Ok. There are going to be a huge amount of dissenters to what I’m going to write in this post, but write it I must, just to get my head round an extraordinary talk I listened to yesterday by some guy who looked like he must live in Totnes or Glastonbury, living on Goji berries and green tea and doing an awful lot of Yogic flying in his Solar paneled Yurt. He was talking to business leaders in Jersey. You know the sorts, bankers, IT; the sort of people I have a hard time justifying their wages and what they do for their money. Anyway. It was weird. This guy was here to talk about Social Leadership. To be honest I had no idea what this was. And I had no idea what this had to do with education. I guess we can always see connections between anything we learn or engage with. This was no exception, but my head is a bit weary after a long half term, and I have a feeling that this post will not be the last as I unravel what this means.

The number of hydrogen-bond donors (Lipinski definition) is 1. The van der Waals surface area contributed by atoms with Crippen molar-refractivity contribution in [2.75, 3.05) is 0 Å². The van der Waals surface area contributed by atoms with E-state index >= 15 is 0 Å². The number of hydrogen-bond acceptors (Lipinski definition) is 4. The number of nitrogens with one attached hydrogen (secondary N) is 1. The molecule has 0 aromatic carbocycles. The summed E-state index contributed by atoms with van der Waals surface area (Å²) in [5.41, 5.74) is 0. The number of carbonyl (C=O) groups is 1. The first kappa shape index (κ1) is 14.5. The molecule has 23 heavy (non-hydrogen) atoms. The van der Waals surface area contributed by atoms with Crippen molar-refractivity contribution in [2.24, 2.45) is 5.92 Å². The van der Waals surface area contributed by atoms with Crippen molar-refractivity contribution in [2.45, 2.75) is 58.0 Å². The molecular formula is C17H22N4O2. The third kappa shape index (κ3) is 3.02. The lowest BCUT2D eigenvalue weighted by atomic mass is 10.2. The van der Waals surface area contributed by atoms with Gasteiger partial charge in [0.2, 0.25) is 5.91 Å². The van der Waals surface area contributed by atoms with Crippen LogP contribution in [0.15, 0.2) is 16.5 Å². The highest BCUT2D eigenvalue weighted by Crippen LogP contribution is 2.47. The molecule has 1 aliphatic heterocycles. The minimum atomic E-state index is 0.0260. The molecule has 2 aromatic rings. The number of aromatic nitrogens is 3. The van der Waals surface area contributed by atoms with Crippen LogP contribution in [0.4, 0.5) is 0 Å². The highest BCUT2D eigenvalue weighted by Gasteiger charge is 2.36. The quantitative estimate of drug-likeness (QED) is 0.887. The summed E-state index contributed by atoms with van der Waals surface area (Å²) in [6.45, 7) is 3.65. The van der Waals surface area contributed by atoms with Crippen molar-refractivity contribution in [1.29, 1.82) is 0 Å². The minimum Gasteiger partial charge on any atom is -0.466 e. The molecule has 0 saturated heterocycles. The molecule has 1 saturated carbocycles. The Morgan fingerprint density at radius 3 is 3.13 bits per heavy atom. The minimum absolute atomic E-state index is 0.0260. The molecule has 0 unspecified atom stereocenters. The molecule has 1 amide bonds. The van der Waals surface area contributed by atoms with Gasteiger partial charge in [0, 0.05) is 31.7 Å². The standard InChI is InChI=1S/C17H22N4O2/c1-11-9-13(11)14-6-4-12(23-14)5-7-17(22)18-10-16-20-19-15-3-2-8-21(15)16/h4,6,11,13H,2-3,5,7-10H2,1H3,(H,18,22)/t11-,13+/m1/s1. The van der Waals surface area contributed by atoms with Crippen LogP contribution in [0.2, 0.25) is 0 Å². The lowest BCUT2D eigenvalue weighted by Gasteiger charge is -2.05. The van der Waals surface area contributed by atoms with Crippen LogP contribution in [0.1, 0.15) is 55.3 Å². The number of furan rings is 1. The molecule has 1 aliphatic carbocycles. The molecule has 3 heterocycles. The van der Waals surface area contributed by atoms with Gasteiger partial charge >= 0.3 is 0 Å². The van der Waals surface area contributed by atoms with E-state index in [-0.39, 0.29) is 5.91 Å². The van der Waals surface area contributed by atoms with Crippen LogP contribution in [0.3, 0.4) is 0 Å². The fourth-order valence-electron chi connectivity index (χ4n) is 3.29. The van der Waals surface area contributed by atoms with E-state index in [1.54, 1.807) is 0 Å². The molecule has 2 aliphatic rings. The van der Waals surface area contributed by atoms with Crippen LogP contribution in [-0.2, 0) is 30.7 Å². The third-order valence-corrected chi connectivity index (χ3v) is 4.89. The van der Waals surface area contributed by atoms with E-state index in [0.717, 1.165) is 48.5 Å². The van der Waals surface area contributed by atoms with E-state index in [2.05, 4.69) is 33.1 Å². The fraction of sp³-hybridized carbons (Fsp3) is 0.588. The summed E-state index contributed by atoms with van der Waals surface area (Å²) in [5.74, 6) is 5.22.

Back to the talk. Social leadership is about working for and with your community. It’s about the stories your organisation tells, its reputation and how it connects with its community. You can see the Yogic Flying thing now can’t you? But wait, this actually means something. It means a great deal infact, because as the talk meandered on, a myriad of examples were used to explain just how powerful this is. We live in a social age. We are connected with each other like never before. We have extraordinary access to information about just about anything you can imagine. This information gives us the power to be far more discerning than ever before. Julian gave a great example at the start of his talk about his local record shop in Amsterdam. He asked the audience whether they had bought any albums recently, some guy piped up with ‘Coldplay’. He didn’t look that impressed. Well.. It was a room full of businessmen. On entering the shop, he can make a whole range of choices about what he chooses to buy. He can ask one of the workers in the shop- the local experts, with their biases for particular styles of music who might lovingly send you down an alleyway of thrash metal or symphonic suites or he could just get out his phone, peruse the Internet, look at what’s new, look through band websites, listen to albums before choosing, look at comments, look through Wikipedia. In minutes, we can become highly informed about our choice. We can also choose where we buy it from. The world has changed. I remember buying TDK tapes and recording the top 40. This was how I got my information, this is how I developed my taste in music as a spotty teenager. Making mix tapes and listening to them on my Sony Walkman. Kids these days can watch videos, follow their favourite bands on Twitter, interact with fans across the world. Make their own versions of those songs, write blogs about it, read blogs, make vlogs, online fanzines, DJ from their iPad, share, like, favourite all within minutes. You see, it is a different world! There is no discussion about this. Kids learn and interact socially in ways many educational institutes just don’t want to engage with.